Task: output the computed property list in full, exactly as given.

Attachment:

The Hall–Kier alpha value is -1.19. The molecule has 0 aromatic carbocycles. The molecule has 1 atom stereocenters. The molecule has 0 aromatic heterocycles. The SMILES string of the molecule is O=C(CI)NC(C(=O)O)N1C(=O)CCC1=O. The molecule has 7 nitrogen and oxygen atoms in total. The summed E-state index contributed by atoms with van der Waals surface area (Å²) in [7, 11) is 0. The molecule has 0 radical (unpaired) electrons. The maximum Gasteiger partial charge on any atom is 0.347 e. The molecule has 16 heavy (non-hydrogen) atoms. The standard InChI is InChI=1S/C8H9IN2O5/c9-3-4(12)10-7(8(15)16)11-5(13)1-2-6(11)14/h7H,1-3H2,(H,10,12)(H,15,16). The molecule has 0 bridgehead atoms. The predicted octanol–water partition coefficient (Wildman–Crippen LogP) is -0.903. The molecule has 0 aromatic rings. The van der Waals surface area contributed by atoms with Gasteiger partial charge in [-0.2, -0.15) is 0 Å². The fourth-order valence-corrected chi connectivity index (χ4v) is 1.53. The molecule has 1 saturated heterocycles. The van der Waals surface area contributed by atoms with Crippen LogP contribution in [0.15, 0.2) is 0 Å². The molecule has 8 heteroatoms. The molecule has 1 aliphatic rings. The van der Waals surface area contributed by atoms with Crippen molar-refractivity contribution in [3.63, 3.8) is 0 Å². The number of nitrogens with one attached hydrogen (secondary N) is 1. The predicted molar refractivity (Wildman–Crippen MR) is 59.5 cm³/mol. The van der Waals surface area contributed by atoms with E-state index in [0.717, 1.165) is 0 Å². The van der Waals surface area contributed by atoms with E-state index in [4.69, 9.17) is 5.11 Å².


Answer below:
The Hall–Kier alpha value is -1.19. The molecule has 0 aromatic carbocycles. The molecule has 1 atom stereocenters. The molecule has 0 aromatic heterocycles. The SMILES string of the molecule is O=C(CI)NC(C(=O)O)N1C(=O)CCC1=O. The molecule has 7 nitrogen and oxygen atoms in total. The summed E-state index contributed by atoms with van der Waals surface area (Å²) in [7, 11) is 0. The molecule has 0 radical (unpaired) electrons. The maximum Gasteiger partial charge on any atom is 0.347 e. The molecule has 16 heavy (non-hydrogen) atoms. The standard InChI is InChI=1S/C8H9IN2O5/c9-3-4(12)10-7(8(15)16)11-5(13)1-2-6(11)14/h7H,1-3H2,(H,10,12)(H,15,16). The molecule has 0 bridgehead atoms. The predicted octanol–water partition coefficient (Wildman–Crippen LogP) is -0.903. The molecule has 0 aromatic rings. The van der Waals surface area contributed by atoms with Gasteiger partial charge in [-0.2, -0.15) is 0 Å². The fourth-order valence-corrected chi connectivity index (χ4v) is 1.53. The molecule has 1 saturated heterocycles. The van der Waals surface area contributed by atoms with Crippen LogP contribution in [0.15, 0.2) is 0 Å². The molecule has 8 heteroatoms. The molecule has 1 aliphatic rings. The van der Waals surface area contributed by atoms with Crippen molar-refractivity contribution in [3.63, 3.8) is 0 Å². The number of nitrogens with one attached hydrogen (secondary N) is 1. The predicted molar refractivity (Wildman–Crippen MR) is 59.5 cm³/mol. The van der Waals surface area contributed by atoms with E-state index in [0.717, 1.165) is 0 Å². The van der Waals surface area contributed by atoms with E-state index in [4.69, 9.17) is 5.11 Å².